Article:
FYCARE changes encourage open discussion of sexual assault

People are sexually assaulted — even raped — on college campuses across the country every day. The University is absolutely not an exception to this gruesome and violent crime. But that’s not to detract from the severity of sexual assault that happens outside the confines of a university campus.

It’s a pervasive crime.

But on this campus, FYCARE programs have strived to curb the growth of sexual assault or eliminate the culture of it. There’s no way to reliably assess whether FYCARE’s programming is effective because so many cases of sexual assault go unreported.

At the very least, we can surmise that without the program, there would be no formal University-sponsored strategy to address sexual assault.

Although the number of reported cases at the University has hovered around 10-12 cases per year for the last three years, that doesn’t mean sexual assault isn’t prevalent. Those numbers may at first seem low simply because for every reported case, as many as three or four go unreported.

To help inform more students and to try to speak better to them about the issue of sexual assault, the program’s coordinators made major adjustments to the script used by discussion facilitators. All incoming freshmen and transfer students must attend.

They at last introduced gender-neutral scenarios in addition to the typical male and female scenarios.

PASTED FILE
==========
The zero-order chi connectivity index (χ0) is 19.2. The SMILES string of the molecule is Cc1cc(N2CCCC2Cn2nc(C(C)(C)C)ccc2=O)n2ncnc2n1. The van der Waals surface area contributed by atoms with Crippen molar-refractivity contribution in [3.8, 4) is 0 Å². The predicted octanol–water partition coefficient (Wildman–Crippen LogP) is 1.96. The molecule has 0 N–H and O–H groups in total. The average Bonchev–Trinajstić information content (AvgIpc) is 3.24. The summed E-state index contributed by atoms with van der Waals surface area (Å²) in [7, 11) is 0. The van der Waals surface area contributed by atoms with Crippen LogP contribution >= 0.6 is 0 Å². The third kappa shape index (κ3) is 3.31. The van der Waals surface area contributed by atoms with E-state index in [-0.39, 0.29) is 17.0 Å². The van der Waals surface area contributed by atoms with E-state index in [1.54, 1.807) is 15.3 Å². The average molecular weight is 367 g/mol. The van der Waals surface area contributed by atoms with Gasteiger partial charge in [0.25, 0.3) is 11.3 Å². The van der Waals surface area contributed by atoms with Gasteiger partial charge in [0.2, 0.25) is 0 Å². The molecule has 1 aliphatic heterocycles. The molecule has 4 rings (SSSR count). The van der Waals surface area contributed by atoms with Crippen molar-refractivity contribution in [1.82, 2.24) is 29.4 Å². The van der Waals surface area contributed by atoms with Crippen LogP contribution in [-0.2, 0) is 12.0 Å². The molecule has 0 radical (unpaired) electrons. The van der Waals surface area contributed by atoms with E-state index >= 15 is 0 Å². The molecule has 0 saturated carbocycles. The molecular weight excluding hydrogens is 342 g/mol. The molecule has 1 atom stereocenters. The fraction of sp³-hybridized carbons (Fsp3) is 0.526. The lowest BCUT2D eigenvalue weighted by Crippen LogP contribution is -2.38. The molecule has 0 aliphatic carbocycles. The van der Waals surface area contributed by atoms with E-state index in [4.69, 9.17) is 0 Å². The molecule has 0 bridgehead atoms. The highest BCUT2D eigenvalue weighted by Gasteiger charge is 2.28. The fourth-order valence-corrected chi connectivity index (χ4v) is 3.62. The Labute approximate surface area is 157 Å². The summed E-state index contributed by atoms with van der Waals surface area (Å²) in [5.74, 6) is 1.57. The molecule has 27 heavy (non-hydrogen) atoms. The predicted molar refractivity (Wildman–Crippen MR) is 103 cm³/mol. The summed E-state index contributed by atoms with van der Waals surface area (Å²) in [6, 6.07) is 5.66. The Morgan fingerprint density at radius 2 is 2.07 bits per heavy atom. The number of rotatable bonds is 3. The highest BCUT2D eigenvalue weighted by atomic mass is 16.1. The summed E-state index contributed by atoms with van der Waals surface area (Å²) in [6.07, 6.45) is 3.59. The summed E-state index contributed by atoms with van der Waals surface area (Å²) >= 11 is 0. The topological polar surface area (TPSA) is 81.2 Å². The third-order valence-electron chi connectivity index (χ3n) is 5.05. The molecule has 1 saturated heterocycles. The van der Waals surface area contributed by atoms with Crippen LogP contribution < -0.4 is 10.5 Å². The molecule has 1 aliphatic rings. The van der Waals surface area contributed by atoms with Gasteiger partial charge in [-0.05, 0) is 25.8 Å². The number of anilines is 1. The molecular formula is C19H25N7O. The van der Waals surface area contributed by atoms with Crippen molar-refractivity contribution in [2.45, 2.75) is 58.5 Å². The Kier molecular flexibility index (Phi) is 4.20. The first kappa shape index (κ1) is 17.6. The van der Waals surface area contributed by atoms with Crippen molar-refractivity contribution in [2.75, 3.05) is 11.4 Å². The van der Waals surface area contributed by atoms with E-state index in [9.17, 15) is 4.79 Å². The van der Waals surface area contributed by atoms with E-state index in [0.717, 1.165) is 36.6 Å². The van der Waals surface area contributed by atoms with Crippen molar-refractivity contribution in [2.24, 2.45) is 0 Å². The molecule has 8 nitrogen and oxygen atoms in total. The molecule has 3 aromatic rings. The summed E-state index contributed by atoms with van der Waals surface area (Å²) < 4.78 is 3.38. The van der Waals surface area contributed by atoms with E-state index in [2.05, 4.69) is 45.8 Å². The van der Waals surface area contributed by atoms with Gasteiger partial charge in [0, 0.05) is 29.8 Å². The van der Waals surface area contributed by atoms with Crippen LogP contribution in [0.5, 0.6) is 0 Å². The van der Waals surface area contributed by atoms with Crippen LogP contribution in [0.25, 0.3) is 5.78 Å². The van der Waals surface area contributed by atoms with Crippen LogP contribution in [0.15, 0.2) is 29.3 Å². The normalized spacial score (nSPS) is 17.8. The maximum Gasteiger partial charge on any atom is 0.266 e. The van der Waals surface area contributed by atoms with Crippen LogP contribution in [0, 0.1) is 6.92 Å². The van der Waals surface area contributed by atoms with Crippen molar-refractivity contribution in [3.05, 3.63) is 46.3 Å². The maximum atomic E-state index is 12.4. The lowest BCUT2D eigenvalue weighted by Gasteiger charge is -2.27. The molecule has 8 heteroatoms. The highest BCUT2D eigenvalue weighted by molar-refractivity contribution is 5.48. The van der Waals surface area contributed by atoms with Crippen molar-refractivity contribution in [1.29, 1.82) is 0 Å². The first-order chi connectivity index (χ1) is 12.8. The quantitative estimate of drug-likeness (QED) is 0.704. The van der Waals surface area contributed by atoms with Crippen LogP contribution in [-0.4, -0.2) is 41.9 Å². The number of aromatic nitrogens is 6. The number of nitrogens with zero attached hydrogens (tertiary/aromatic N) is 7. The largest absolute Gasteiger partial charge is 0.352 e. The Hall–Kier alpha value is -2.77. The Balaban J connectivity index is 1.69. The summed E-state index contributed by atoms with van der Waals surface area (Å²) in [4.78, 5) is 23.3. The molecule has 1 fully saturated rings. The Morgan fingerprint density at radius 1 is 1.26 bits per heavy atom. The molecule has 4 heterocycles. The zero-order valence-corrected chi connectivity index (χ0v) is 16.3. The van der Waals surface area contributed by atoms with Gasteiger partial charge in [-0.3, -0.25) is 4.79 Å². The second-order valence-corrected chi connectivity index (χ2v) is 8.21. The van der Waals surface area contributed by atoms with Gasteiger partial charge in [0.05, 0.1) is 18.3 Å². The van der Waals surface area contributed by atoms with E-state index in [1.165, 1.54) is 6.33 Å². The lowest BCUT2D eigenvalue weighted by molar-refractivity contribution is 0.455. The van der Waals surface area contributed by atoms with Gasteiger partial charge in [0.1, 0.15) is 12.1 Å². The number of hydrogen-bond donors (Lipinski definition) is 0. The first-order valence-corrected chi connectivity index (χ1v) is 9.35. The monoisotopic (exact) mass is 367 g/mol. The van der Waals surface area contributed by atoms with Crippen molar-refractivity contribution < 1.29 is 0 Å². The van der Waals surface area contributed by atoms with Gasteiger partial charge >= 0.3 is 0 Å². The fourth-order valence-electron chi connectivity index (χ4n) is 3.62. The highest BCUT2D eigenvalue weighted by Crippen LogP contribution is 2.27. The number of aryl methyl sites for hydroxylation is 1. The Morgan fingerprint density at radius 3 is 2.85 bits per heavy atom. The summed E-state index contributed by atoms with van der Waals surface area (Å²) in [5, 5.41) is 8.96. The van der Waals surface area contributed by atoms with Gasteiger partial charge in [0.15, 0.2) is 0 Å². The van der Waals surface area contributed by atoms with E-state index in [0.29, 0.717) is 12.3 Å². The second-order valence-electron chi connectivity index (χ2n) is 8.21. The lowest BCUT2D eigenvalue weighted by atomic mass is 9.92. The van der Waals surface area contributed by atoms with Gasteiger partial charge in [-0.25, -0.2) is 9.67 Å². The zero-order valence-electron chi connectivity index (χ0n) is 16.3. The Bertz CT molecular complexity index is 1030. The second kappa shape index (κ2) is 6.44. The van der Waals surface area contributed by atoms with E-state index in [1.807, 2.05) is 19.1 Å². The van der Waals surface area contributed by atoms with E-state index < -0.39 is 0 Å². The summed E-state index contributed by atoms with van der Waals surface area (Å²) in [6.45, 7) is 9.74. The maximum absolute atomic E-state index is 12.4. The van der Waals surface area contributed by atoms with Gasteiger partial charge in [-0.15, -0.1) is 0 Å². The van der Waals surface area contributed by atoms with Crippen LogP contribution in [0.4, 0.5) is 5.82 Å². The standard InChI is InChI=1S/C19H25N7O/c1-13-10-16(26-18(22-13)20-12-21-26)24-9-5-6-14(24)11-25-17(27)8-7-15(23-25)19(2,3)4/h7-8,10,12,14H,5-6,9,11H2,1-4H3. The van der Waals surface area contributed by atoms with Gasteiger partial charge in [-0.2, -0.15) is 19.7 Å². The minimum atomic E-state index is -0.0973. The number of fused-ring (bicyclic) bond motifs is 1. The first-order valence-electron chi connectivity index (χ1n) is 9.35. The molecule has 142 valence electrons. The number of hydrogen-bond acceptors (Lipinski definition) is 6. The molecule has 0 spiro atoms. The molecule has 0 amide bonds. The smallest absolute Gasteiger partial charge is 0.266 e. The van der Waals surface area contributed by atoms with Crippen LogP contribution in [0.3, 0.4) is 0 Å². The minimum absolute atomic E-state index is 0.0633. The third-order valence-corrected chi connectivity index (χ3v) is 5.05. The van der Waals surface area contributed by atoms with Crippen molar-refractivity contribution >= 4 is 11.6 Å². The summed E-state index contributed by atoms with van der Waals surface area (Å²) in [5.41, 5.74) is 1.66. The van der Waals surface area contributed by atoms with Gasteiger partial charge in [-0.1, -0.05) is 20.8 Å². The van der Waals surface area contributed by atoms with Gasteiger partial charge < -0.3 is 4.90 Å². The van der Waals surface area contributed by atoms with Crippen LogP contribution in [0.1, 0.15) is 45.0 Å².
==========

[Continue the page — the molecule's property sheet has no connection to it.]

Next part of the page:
A report published by The Daily Illini last week about FYCARE’s changes explained that the alterations are intended to dispel common, but incorrect, assumptions about sexual assault and rape. This change will help to eliminate insensitive treatment that students have felt for years after attending the program.

FYCARE has been criticized for a long time, no doubt.

The common complaints students cite for their discomfort is that they felt perpetrator of sexual assault.

From what we now know about sexual assault, it affects everyone. Anyone can be a victim. Still, there’s no circumventing the gendered nature of the crime.

Based on the reported cases available, sexual assault often involves a man attacking a woman. That said, both men and women are sexually assaulted. People young and old are raped. People with every skin color are raped.

We hope that the introduction of the gender-neutral scenarios will spark more discussion about sexual assault. We hope that this helps FYCARE facilitators to implement a more fair program about sexual assault.

If persistent, these changes should encourage a more open discussion about sexual assault so that we might reduce the crime’s prevalence.